The new VW Polo: small changes make all the difference
The VW Polo doesn’t seem different, but when you drive it, the changes are obvious, particularly its engine, which is surprisingly lively compared to its wheezy 1.2l predecessor
Date Reviewed: June 23, 2014
You’re going to have to squint a bit. Well, you’re going to have to squint a bit if you want to spot the difference between this new, updated VW Polo and its immediate predecessor. The exterior changes would challenge Le Corbusier for the minimalism trophy, even though the front end is actually virtually all new. It looks a bit more roundy, slightly less angular than before, almost as if VW is trying to inject some of the current Beetle’s character into the car that is actually the true Beetle successor.
Inside, the changes are a little more obvious. Chief amongst them is the new touch-screen controller in the centre of the dash, making the Polo only the second VW-badged car to receive this new technology, after the Golf. You can have it in either 5in or 6.5in and it functions exactly as does the one in the Golf, which is to say very nicely indeed. We especially like the way it can detect your finger hovering near the screen and makes the buttons bigger and easier to hit. The steering wheel is also new, its skeletal construction also more or less lifted from the Golf, while the main instruments are also new, although they really do look much as before.
Underneath, there are more significant changes. All new Polos will get a new post-crash braking system. That sounds rather like an electronic post-horse-leaving-gate-bolting but actually it applies the brakes after a crash to prevent your car being shunted into a worse accident if hit by another when it’s stationary.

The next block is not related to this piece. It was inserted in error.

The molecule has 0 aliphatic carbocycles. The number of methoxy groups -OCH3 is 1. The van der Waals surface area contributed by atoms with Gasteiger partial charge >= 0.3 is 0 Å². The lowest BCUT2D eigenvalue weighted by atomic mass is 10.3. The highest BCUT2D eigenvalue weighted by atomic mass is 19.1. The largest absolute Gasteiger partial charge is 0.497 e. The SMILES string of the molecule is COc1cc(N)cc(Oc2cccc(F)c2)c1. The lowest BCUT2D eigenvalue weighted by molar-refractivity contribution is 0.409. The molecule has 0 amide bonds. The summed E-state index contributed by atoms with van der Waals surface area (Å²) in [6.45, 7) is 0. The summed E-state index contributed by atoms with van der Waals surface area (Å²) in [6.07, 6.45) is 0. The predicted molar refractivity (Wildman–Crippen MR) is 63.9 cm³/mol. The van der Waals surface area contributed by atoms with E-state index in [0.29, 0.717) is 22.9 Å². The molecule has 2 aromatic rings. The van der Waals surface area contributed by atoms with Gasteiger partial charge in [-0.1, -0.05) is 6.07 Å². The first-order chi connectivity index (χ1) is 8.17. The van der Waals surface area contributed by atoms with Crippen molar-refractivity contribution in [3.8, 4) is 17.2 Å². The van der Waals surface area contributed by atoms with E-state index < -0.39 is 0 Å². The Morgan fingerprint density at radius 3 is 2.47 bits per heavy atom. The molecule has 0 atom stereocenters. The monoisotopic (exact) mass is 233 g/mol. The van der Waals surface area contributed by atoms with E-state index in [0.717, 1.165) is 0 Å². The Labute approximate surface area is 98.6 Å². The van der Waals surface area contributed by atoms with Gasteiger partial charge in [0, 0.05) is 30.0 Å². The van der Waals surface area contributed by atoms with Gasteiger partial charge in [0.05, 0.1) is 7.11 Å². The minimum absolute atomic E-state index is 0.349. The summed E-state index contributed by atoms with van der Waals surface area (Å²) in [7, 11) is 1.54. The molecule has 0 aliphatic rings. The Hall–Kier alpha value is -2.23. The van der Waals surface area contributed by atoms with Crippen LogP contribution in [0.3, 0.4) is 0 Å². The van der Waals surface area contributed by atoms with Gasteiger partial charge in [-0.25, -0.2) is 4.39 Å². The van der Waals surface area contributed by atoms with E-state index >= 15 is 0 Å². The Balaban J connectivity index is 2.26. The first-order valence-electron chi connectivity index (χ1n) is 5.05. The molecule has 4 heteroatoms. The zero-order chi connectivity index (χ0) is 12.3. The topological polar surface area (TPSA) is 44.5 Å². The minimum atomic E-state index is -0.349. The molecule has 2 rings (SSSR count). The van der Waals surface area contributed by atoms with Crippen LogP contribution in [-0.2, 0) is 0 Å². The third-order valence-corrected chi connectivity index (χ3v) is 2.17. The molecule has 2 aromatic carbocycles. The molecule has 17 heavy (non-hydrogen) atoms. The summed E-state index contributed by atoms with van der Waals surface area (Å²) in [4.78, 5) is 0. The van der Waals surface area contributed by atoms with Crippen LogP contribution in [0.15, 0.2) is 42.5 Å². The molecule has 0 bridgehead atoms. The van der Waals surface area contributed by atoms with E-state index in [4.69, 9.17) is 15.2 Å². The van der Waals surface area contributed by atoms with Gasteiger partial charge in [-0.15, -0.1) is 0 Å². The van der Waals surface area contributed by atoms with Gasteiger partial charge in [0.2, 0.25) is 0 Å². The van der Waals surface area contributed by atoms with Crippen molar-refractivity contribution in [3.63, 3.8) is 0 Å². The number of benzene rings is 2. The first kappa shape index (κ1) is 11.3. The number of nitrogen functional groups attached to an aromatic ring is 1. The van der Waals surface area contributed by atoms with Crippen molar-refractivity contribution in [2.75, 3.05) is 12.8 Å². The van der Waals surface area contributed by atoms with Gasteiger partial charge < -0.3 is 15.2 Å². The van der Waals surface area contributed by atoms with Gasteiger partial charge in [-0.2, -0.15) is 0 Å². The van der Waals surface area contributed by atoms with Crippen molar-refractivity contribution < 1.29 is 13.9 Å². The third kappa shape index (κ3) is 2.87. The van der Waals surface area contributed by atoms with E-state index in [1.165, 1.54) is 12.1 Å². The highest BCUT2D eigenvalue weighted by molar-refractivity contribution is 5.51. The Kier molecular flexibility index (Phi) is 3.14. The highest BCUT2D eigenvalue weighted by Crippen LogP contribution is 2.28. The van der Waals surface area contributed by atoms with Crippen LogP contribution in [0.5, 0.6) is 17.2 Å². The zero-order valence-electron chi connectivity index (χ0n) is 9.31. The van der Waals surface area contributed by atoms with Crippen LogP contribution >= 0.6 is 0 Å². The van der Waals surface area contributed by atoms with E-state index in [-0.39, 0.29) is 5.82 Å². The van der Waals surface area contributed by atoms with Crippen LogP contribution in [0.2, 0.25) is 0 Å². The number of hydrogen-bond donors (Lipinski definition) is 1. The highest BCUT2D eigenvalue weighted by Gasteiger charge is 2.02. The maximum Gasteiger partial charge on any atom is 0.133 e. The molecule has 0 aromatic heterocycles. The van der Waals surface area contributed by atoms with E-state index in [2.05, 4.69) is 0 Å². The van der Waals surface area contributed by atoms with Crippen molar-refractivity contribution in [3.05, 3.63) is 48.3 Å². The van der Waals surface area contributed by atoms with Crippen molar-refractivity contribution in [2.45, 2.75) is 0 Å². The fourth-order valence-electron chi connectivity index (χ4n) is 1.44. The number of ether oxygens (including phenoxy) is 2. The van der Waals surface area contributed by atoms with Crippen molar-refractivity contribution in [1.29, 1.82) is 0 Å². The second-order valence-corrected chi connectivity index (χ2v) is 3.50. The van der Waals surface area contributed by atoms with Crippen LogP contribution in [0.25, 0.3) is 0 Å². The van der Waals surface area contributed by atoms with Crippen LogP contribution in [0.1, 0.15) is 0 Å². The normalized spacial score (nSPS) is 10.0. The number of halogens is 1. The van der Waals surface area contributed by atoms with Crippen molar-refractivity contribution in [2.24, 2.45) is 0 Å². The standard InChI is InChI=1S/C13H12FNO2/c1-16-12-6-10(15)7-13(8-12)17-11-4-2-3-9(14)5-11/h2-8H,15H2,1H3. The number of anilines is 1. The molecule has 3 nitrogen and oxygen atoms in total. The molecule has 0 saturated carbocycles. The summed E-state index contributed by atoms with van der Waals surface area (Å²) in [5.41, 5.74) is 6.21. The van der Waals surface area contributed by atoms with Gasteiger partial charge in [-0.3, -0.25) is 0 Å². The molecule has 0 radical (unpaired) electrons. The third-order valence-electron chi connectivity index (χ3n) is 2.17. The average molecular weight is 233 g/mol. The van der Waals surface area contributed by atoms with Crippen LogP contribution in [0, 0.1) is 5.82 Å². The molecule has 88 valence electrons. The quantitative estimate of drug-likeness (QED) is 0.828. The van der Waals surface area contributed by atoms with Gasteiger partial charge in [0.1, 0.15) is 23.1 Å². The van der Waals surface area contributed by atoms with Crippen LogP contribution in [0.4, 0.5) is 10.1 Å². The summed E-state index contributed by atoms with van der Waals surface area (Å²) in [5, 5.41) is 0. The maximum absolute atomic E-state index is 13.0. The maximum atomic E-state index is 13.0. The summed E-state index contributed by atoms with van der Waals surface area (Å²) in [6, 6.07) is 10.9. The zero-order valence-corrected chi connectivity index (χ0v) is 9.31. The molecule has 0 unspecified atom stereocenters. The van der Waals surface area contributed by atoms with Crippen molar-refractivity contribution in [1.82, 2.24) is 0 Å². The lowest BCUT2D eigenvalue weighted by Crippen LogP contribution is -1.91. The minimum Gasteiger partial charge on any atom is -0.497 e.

Higher-end safety systems such as a driver-drowsiness monitor, active cruise control and an autonomous city braking system are available on the options list. Also available will be a system called MirrorLink, which will allow you to connect your Android smartphone directly to the car, although Apple’s similar CarPlay system is not yet on the cards. Sports suspension will also now be available as an option, which should give buyers a tiny taste of what the forthcoming Polo GTI will be like to drive.
Of rather more significance is a series of engine changes. The old Polo’s rather wheezy 1.2-litre petrol engines are being replaced by a new 1.0-litre three-cylinder unit, with either 60hp or 75hp. They’re closely related to the engine found in the dinky little Up city car, but surely if the old 1.2s struggled with even basic rice-pudding-skin-pulling, an even smaller engine will be even worse?
Apparently not. Our test car was a pretty basic Trendline model with a pretty basic 60hp engine. It should have felt slow and breathless, just like its 1.2 predecessor. But it didn’t – in fact, it felt quite lively, belying its 0-100km/h in 15.5seconds time. OK, so you’re not going to be sidling up beside 911 Turbos, but for a small engine in a one-tonne car, it’s not bad and pulls very decently until you get the gearbox into a high-striding fifth, after which performance does tend to tail off a little.